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Coarse mode mineral dust size distributions, composition and optical properties from AER-D aircraft measurements over the Tropical Eastern Atlantic

Ryder, C. L. ORCID:, Marenco, F., Brooke, J. K., Estelles, V., Cotton, R., Formenti, P., McQuaid, J. B., Price, H. C., Liu, D., Ausset, P., Rosenberg, P. D., Taylor, J. W., Choularton, T., Bower, K., Coe, H., Gallagher, M., Crosier, J., Lloyd, G., Highwood, E. J. and Murray, B. J. (2018) Coarse mode mineral dust size distributions, composition and optical properties from AER-D aircraft measurements over the Tropical Eastern Atlantic. Atmospheric Chemistry and Physics, 18. pp. 17225-17257. ISSN 1680-7316

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To link to this item DOI: 10.5194/acp-18-17225-2018


Mineral dust is an important component of the climate system, affecting the radiation balance, cloud properties, biogeochemical cycles, regional circulation and precipitation, as well as having negative effects on aviation, solar energy generation and human health. Dust size and composition has an impact on all these processes. However, changes in dust size distribution and composition during transport, particularly for coarse particles, are poorly understood and poorly represented in climate models. Here we present new in-situ airborne observations of dust in the Saharan Air Layer (SAL) and the Marine Boundary Layer (MBL) at the beginning of its trans-Atlantic transport pathway, from the AER-D fieldwork in August 2015, within the peak season of North African dust export. This study focuses on coarse mode dust properties, including size distribution, mass loading, shape, composition, refractive indices and optical properties. Size distributions from 0.1 to 100 µm diameter (d) are presented, fully incorporating the coarse and giant modes of dust. Within the MBL, mean effective diameter (deff) and volume median diameter (VMD) were 4.6 µm and 6.0 µm respectively, giant particles with a mode at 20-30 µm were observed, and composition was dominated by quartz and alumino-silicates at d > 1 µm. Within the SAL, particles larger than 20 µm diameter were always present up to 5km altitude, in concentrations over 10-5 cm-3, constituting up to 40% of total dust mass. Mean deff and VMD were 4.0 µm and 5.5 µm respectively. Larger particles were detected in the SAL than can be explained by sedimentation theory alone. Coarse mode composition was dominated by quartz and alumino-silicates; the accumulation mode showed a strong contribution from sulfate-rich and sea salt particles. In the SAL, measured single scattering albedos (SSAs) at 550nm representing d<2.5 µm were 0.93 to 0.98 (mean 0.97). Optical properties calculated for the full size distribution (0.1<d<100 µm) resulted in lower SSAs of 0.91-0.98 (mean 0.95) and mass extinction coefficients of 0.27-0.35 m2g-1 (mean 0.32 m2g-1). Variability in SSA was mainly controlled by variability in dust composition (principally iron), rather than by variations in the size distribution, in contrast to previous observations over the Sahara where size is the dominant influence. It is important that models are able to capture the variability and evolution of both dust composition and size distribution with transport in order to accurately represent the impacts of dust on climate. These results provide a new SAL dust dataset, fully representing coarse and giant particles, to aid model validation and development.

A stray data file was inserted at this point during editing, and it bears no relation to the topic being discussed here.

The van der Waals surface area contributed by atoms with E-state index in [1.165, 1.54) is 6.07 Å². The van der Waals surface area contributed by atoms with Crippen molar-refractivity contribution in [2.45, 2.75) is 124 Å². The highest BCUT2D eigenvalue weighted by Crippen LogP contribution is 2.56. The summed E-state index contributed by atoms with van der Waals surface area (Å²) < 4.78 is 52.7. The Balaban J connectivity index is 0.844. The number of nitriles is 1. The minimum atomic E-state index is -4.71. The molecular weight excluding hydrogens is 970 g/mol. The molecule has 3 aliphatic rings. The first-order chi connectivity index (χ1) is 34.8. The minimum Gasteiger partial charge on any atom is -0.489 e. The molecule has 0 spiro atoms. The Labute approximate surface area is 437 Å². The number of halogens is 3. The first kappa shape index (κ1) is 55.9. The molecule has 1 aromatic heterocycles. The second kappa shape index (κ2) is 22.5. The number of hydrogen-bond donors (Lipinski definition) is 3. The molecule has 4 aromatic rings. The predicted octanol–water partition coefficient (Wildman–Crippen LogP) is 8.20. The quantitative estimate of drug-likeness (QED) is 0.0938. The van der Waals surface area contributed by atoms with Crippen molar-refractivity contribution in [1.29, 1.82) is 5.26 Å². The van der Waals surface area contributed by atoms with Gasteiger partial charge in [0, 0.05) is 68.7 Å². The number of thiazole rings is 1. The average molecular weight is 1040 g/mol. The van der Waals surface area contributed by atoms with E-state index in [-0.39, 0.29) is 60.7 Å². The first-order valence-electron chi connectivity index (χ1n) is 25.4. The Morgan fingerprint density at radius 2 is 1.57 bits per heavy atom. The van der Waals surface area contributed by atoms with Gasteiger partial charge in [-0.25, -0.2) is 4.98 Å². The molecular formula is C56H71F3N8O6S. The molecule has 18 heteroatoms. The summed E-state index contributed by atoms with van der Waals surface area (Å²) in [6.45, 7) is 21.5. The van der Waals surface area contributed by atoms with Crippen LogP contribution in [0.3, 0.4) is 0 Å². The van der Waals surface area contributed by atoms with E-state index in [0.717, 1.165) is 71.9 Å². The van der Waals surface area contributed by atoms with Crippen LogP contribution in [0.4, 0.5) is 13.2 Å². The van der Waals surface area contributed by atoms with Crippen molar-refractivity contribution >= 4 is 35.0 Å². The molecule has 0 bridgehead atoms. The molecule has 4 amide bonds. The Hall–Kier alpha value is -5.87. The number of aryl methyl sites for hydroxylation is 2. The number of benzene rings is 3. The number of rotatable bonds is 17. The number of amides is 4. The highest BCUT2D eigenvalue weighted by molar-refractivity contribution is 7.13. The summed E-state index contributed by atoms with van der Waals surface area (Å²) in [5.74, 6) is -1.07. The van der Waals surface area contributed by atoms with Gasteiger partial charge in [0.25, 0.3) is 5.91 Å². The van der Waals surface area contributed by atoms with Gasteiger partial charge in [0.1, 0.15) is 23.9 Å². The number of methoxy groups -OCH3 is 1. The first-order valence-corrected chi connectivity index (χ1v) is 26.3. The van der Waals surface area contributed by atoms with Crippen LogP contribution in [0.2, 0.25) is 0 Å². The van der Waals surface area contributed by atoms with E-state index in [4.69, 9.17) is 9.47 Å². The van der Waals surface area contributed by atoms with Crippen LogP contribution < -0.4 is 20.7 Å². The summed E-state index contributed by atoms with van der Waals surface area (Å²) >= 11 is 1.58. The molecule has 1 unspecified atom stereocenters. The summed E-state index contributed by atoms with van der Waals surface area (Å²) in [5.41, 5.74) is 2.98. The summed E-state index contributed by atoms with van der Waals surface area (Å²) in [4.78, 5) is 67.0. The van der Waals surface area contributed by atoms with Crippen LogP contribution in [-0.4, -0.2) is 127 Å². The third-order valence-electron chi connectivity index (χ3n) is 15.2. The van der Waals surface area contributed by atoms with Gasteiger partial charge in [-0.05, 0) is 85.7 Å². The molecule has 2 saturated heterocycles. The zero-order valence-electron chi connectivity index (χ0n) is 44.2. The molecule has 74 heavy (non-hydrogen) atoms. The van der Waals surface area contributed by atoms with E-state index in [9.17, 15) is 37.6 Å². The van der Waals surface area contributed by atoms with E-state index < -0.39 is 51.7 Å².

Item Type:Article
Divisions:Science > School of Mathematical, Physical and Computational Sciences > Department of Meteorology
ID Code:81099
Publisher:Copernicus Publications


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